“This is music that has stood the test of time,” said musician Tommy Tallarico. “This is why a festival like this is so important, because it brings in a new generation of people to appreciate symphonic and orchestral music.”
“I think it really is an exciting aspect of it to hear the evolution. People will find that this music is unremittingly gorgeous,” said Miller. “Particularly Gershwin, Bernstein, and John Williams. Everything on all the programs is extremely beautiful, expressive music. Anyone who comes to any of the concerts will be really thrilled by how beautiful it is.”
While the night will feature classic songs from films such as “West Side Story,” “The Lord of the Rings” and “Breakfast at Tiffany’s,” the programs will also introduce the audience to the artists’ other works in their diverse catalogs.
“It’s really like a whole world of film music from the early days to the present. Each program is designed to have familiar music on it and unfamiliar pieces as well,” said Miller. “There is enough familiar music that the few pieces that may not be familiar to a listener will charm them just because of the freshness of that.”
On Sunday, Oct. 8 at 7:30 p.m. at the Palace Theatre, video games will take center stage with a one-of-a-kind concert experience for gamers and non-gamers to enjoy. “Video Games Live” creator Tallarico and his band will join the Albany Symphony with Emmanuel Fratianni conducting for a night of music from Final Fantasy, Halo, The Last of Us, Undertale, Okami Warcraft, Castlevania, Shadow of the Colossus, and more.
“The whole idea and concept for me was that I wanted to prove to the world how culturally significant and artistic video games and their music have become and usher in a whole new generation of young people to appreciate the arts and symphony,” said Tallarico. “When you go into that festival environment, it’s a celebration.”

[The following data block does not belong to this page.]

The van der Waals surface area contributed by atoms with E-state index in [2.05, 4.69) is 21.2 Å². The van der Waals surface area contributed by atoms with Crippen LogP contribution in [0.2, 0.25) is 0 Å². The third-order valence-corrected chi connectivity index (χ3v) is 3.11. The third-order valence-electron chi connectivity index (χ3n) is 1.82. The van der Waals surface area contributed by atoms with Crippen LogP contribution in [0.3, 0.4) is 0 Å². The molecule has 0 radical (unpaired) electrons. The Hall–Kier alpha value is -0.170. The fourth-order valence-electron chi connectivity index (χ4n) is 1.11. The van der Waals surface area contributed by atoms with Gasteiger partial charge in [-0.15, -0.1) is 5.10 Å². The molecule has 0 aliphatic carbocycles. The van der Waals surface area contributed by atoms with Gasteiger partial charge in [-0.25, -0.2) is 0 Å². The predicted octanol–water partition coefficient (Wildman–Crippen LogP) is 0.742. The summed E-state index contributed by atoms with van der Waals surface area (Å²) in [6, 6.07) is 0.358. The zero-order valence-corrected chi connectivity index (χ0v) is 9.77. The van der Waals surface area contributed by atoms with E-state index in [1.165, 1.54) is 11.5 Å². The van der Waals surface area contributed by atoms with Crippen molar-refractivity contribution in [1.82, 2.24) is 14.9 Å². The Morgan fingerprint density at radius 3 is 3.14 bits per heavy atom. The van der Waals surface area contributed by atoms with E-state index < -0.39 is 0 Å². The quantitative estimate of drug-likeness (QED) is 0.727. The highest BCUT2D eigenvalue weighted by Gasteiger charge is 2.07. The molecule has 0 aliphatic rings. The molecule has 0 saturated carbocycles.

The concert, which uses lighting and displays to portray video game visuals, is intended to blend the energy and excitement of a rock concert with video games, as well as the power and emotion of a symphony and choir.
“The show is not just for video gamers,” he said. “I created it for families. The industry is beautiful and exciting. It’s a show for everyone. The name says it all: Watch your favorite video games and their music come to life on stage with the most amazing, talented musicians in the area.”
The community is invited to join the Symphony on Monday, Oct. 9 at 3 p.m. at the MVP Arena for a free Movie Music Play-in Concert. The Albany Symphony and the Empire State Youth Orchestra will be performing together popular movie and video music, including selections from “Star Wars,” “Moana,” “Howl’s Moving Castle,” and more.
Attendees are encouraged to bring their instrument and join in with the Symphony and Youth Orchestra during a selected portion of John Williams’ iconic Imperial March theme from “Star Wars.”
“It’s going to be a great family event,” said Miller. “All of the events are going to be just spectacular, and each one is going to be unique, different, and occupy a different space from the others,” said Miller. “If you want to come to all of them, that’s just an amazing combination of much of the greatest film music of the 20th and 21st centuries.”
For more information, visit AlbanySymphony.com.
This story appeared on page 1 of the October 4, 2023 print edition of the Spot